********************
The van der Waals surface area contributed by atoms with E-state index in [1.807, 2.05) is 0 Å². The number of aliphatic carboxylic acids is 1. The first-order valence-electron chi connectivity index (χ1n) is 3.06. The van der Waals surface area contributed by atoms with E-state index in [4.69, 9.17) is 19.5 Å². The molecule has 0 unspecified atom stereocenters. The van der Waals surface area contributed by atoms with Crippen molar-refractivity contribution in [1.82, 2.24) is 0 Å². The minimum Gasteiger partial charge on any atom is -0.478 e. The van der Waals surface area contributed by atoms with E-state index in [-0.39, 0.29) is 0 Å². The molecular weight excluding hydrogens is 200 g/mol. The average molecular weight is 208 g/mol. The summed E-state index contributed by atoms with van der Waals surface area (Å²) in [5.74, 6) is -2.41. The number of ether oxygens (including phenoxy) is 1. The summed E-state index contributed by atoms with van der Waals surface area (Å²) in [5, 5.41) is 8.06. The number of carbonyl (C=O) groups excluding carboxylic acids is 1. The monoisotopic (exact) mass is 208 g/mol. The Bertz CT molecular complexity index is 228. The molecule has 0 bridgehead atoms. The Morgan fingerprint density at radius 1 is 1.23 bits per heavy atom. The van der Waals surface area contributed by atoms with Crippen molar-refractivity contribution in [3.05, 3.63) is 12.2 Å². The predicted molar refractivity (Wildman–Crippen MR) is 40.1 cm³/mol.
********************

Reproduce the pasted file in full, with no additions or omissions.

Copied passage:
The van der Waals surface area contributed by atoms with E-state index in [1.807, 2.05) is 0 Å². The number of aliphatic carboxylic acids is 1. The first-order valence-electron chi connectivity index (χ1n) is 3.06. The van der Waals surface area contributed by atoms with E-state index in [4.69, 9.17) is 19.5 Å². The molecule has 0 unspecified atom stereocenters. The van der Waals surface area contributed by atoms with Crippen molar-refractivity contribution in [1.82, 2.24) is 0 Å². The minimum Gasteiger partial charge on any atom is -0.478 e. The van der Waals surface area contributed by atoms with E-state index in [-0.39, 0.29) is 0 Å². The molecular weight excluding hydrogens is 200 g/mol. The average molecular weight is 208 g/mol. The summed E-state index contributed by atoms with van der Waals surface area (Å²) in [5.74, 6) is -2.41. The number of ether oxygens (including phenoxy) is 1. The summed E-state index contributed by atoms with van der Waals surface area (Å²) in [5, 5.41) is 8.06. The number of carbonyl (C=O) groups excluding carboxylic acids is 1. The monoisotopic (exact) mass is 208 g/mol. The Bertz CT molecular complexity index is 228. The molecule has 0 bridgehead atoms. The Morgan fingerprint density at radius 1 is 1.23 bits per heavy atom. The van der Waals surface area contributed by atoms with Crippen molar-refractivity contribution in [3.05, 3.63) is 12.2 Å². The predicted molar refractivity (Wildman–Crippen MR) is 40.1 cm³/mol.